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Where prevention fails people suffering major injuries have only a one in six chance of getting back to work. According to the Health and Safety Executive, 27,000 people each year leave work forever because of a workplace injury or illness. They can exchange their jobs, their health and their wages for poverty and disability.

Simple measures could reduce the length of time workers are off sick and could reduce lost income and protect jobs. A survey of Swedish firms showed that job retention measures paid for themselves within one to two years.

TUC has called for a legal requirement for employers to have a rehabilitation policy framework in place.

Occupational health schemes can have a major effect in preventing ill health through work and in ensuring that people are able to return to work as early as possible. Unfortunately, The UK is failing to meet its minimum legal duty under the European-wide health and safety Framework Directive. This binding law requires that all workers have access to preventive occupational health services.

Workers have some job protection during recovery from illness or injury, for example, as long as an unforeseen event hasn't rendered "all further employment permanently impossible" an employer cannot fairly dismiss a sick worker.

However, a TUC survey found UK workers have the unhealthy habit of working when sick, a habit known as "presenteeism" brought on by an undue pressure to work when sick, which can have the consequence of lowering productivity and increasing sickness levels.


TUC guide - How to stop the £14 billion workplace injury drain

TUC rehabilitation guide:

Hazards rehabilitation web pages:

Hazards sickness absence pages:

CAW Return to work checklist - Health, Safety and Environment Newsletter May/June 2002

The most recent documents available on this subject are:

TUC welcomes well-being at work report
Welcoming the publication of Dame Carol Black's report today (Monday) on work, health and well-being, TUC General Secretary Brendan Barber said: “There is currently insufficient support for people who are off work because they are ill or injured and the TUC agrees with Dame Carol that more needs to be done to encourage those on long term benefits back into the labour market. This is best done by doing more to prevent workplace accidents and illnesses, and by giving ill or injured workers early access to rehabilitation.
17 March 2008

Insurers call for tax breaks for work rehab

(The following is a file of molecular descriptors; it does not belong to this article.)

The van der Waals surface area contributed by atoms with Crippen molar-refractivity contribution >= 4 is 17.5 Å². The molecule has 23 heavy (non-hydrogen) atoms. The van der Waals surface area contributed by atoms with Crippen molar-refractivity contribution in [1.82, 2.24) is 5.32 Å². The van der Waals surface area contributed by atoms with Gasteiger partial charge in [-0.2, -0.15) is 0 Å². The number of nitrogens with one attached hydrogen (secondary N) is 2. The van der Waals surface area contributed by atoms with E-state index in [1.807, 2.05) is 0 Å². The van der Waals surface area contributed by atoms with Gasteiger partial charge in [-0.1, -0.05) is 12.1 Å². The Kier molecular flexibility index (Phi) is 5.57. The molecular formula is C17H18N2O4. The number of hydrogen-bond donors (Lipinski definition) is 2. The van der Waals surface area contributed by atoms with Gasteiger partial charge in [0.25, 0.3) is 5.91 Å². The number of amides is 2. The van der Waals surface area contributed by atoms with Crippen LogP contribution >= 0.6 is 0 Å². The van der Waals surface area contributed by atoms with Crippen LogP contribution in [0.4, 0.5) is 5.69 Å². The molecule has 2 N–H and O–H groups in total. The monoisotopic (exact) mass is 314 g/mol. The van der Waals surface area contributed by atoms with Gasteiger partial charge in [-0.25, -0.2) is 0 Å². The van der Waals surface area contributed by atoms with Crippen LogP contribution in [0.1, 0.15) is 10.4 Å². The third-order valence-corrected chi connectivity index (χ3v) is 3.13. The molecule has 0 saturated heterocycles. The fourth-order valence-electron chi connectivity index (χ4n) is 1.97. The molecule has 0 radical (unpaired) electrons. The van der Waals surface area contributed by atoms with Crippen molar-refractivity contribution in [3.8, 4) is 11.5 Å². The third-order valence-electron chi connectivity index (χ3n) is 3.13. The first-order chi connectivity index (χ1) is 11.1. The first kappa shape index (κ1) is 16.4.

The body representing insurers has called for new tax incentives to improve the UK's poor record on rehabilitating employees who are injured or fall ill in the workplace.
PDF version available for download
26 May 2006

HSE pushes rehab and sickness action
The Health and Safety Executive's (HSE) is urging manufacturing firms to take action on sickness absence and rehabilitation.
PDF version available for download
20 January 2006

Managing sickness absence in the public sector
Welcoming the report from the Department for Work and Pensions and the Health and Safety Executive on managing sickness absence in the public sector, TUC Deputy General Secretary Frances O'Grady said: “The TUC supports positive efforts to reduce sickness absence, but believes these are most effective when targetted at preventing illness and supporting the rehabilitation of those workers who are off sick.
8 December 2004

London seeks to lead Britain in the challenge to secure better health and safety at work
A world class city must have world class workplaces, that means aspiring to and achieving world class standards of health and safety at work – not for some, but for all. And the roadmap for turning that dream into a reality includes there being a health and safety rep in every workplace in London and a positive and meaningful partnership between that rep, the employer, unions and the Health and Safety Executive. Those are the key messages from an event (today) organised by HSE London and the Southern and Eastern Region TUC for more than 200 London based health and safety reps.
19 November 2004

TUC backs push to help injured and ill workers stay in work
Commenting on the government's framework for workplace rehabilitation published today (Wednesday) Brendan Barber, TUC General Secretary, said: “Ill health and injury caused by work forces thousands of employees to leave their jobs every year. Too many of them give up work completely because, although they may win compensation from employers, they don't get help getting fit for work.
27 October 2004

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The quality of working life: promoting a healthy agenda

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Sheffield Occupational Health Advisory Service (SOHAS)

Please also see the complete list of web site links.